Donald Trump is already trying to impede former FBI Director Robert Mueller’s efforts to investigate the administration’s ties to Moscow.
Having already proven his penchant for obstructing all kinds of justice and having recently been stupid enough to i) threaten the FBI Director he just fired on Twitter, and then ii) brag about said firing to two Russians who were quite clearly laughing at how retarded he is in the Oval Office, Trump (who has apparently decided on “burnt-to-a-fucking-crisp-orange” as his face color of choice for his first overseas tour) is looking at ways to derail the special counsel probe.
“The Trump administration is exploring whether it can use an obscure ethics rule to undermine the special counsel investigation,” Reuters reports, adding that “within hours of Mueller’s appointment on Wednesday, the White House began reviewing the Code of Federal Regulations, which restricts newly hired government lawyers from investigating their prior law firm’s clients for one year after their hiring.”
See, although Mueller never actually represented Jared Kushner (who met with a Russian bank executive in December), and Paul Manafort (who everyone knows is guilty), his former law firm, WilmerHale, did/does.
And isn’t this super convenient considering reports out Friday evening that Kushner is in the crosshairs?
So basically, it looks like Mueller needs a waiver.
Well guess where the waiver has to come from? The Justice Department.
That would be the same Justice Department that recommended firing James Comey, the person in charge of the previous investigation into Trump.
Of course the Justice Department appointed Mueller, which certainly makes you wonder whether Rod Rosenstein hired him knowing that his ability to investigate this could be nullified by … wait for it … Rod Rosenstein and Jeff Sessions (actually the DoJ ethics team, but give me a fucking break).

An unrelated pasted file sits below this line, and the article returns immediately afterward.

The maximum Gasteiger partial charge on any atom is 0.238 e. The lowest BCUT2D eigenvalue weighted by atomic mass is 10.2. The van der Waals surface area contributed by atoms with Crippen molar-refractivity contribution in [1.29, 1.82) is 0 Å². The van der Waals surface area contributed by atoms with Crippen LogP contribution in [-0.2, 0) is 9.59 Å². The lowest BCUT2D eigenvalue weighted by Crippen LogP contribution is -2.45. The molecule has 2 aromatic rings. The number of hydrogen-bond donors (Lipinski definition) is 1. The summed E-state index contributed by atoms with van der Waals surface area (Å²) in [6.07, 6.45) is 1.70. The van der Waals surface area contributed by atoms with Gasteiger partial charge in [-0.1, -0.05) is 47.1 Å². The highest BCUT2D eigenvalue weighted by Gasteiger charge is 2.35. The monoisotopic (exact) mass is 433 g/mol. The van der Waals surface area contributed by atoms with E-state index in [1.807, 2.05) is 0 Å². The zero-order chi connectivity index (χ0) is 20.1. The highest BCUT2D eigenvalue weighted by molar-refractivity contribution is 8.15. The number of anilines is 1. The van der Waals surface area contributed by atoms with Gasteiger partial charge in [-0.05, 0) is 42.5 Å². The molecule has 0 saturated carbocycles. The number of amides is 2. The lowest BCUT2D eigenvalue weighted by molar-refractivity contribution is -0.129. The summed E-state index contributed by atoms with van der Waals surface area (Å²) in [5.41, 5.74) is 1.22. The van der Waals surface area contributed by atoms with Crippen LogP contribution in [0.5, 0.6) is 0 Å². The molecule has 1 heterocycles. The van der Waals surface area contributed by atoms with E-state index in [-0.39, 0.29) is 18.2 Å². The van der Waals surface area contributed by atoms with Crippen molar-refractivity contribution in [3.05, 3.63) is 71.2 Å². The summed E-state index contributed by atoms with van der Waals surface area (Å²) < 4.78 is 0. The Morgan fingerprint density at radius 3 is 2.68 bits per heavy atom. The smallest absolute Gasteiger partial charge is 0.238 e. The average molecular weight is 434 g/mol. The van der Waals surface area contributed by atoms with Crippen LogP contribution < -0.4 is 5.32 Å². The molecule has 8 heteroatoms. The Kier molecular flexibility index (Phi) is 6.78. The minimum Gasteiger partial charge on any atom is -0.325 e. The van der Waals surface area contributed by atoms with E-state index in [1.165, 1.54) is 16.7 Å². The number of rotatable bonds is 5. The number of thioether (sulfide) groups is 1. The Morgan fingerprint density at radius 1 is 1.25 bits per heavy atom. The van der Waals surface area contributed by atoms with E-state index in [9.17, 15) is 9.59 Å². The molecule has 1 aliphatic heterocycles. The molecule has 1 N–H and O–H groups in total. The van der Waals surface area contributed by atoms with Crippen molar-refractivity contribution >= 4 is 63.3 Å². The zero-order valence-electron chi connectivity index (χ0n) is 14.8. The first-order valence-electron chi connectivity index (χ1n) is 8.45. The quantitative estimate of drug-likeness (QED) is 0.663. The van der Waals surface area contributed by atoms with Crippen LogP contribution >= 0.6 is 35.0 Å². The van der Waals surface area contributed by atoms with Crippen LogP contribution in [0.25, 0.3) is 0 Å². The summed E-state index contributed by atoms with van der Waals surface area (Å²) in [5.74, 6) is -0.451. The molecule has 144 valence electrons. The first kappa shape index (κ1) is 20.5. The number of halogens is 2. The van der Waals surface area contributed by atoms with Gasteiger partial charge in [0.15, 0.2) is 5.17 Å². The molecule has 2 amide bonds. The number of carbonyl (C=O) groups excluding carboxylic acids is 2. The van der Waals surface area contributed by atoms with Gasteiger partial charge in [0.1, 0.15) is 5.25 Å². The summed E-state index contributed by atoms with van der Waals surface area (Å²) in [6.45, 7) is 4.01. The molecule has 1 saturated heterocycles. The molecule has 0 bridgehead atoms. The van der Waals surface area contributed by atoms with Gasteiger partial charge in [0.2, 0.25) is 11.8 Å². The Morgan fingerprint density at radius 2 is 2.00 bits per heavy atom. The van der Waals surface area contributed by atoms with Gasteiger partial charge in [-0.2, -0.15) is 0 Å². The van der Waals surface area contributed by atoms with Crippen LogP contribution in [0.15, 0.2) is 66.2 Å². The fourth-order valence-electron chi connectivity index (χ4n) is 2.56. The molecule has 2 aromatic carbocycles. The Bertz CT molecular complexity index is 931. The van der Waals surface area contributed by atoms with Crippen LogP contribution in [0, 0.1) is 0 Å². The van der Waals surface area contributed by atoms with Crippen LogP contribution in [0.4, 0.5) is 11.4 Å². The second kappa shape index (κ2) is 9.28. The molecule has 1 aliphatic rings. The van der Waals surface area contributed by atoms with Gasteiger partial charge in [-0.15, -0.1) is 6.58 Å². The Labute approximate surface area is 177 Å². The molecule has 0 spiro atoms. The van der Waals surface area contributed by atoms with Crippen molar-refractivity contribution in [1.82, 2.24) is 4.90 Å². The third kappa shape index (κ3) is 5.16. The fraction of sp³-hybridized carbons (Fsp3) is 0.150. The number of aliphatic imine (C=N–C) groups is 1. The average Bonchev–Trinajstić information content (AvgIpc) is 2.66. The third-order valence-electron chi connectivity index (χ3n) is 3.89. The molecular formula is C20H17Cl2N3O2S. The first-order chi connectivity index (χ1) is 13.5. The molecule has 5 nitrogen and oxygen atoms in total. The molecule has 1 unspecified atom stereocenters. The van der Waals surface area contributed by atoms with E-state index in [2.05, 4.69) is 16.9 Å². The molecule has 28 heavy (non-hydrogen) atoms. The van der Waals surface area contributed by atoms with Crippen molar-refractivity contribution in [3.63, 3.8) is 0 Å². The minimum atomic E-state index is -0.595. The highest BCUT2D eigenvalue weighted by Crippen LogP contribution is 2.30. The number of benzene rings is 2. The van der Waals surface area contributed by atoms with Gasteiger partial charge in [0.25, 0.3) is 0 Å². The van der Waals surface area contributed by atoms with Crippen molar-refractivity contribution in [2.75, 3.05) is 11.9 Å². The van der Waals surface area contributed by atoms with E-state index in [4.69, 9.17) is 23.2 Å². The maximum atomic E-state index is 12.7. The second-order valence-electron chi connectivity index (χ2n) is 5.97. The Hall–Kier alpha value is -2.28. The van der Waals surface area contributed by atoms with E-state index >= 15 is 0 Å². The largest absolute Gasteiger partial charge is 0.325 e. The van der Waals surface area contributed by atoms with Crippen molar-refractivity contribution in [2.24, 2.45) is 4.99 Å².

Former Trump campaign chairman Paul Manafort, Trump’s daughter Ivanka and his son-in-law, Jared Kushner, are all clients of WilmerHale, the firm Mueller is leaving to assume the position of special prosecutor overseeing the high-profile Russia election probe.
One prominent expert on government ethics rules said Wednesday that lawyers entering federal service would normally be required to recuse themselves from decisions regarding individuals who were represented by the new official’s former firm.
“It’s a possible wrinkle in all off this,” said Richard Painter, a University of Minnesota law professor and former White House ethics lawyer under President George W. Bush. “Usually, there would be a one-year cooling off period.”
However, Painter said that requirement can be waived by Justice Department ethics officials and that he would support them doing so in this instance.
“I would support them using that authority,” Painter said. “It doesn’t really make sense for him to oversee one part of the investigation and recuse from others. … The real risk here is interference by the White House or by [Attorney General Jeff] Sessions’ appointees, not some issue involving WilmerHale.”
Yes, “the real risk here is interference by Jeff Sessions.”
And guess what else? Even if the DoJ does grant the waiver, the White House will still try to throw a wrench in this by slandering Mueller. Here’s Reuters again:
Even if the Justice Department granted a waiver, the White House would consider using the ethics rule to create doubt about Mueller’s ability to do his job fairly, the sources said. Administration legal advisers have been asked to determine if there is a basis for this.
Under this strategy, the sources said the administration would raise the issue in press conferences and public statements.
But the administration is now mainly focused on placing a cloud over his reputation for independence, according to the sources, who spoke on the condition of anonymity.
Well guess what? It ain’t gonna matter, folks.
This horse has left the barn or maybe this is better: “this bear has left the Kremlin.”
Meanwhile, in Saudi Arabia:
— Walter White (@heisenbergrpt) May 20, 2017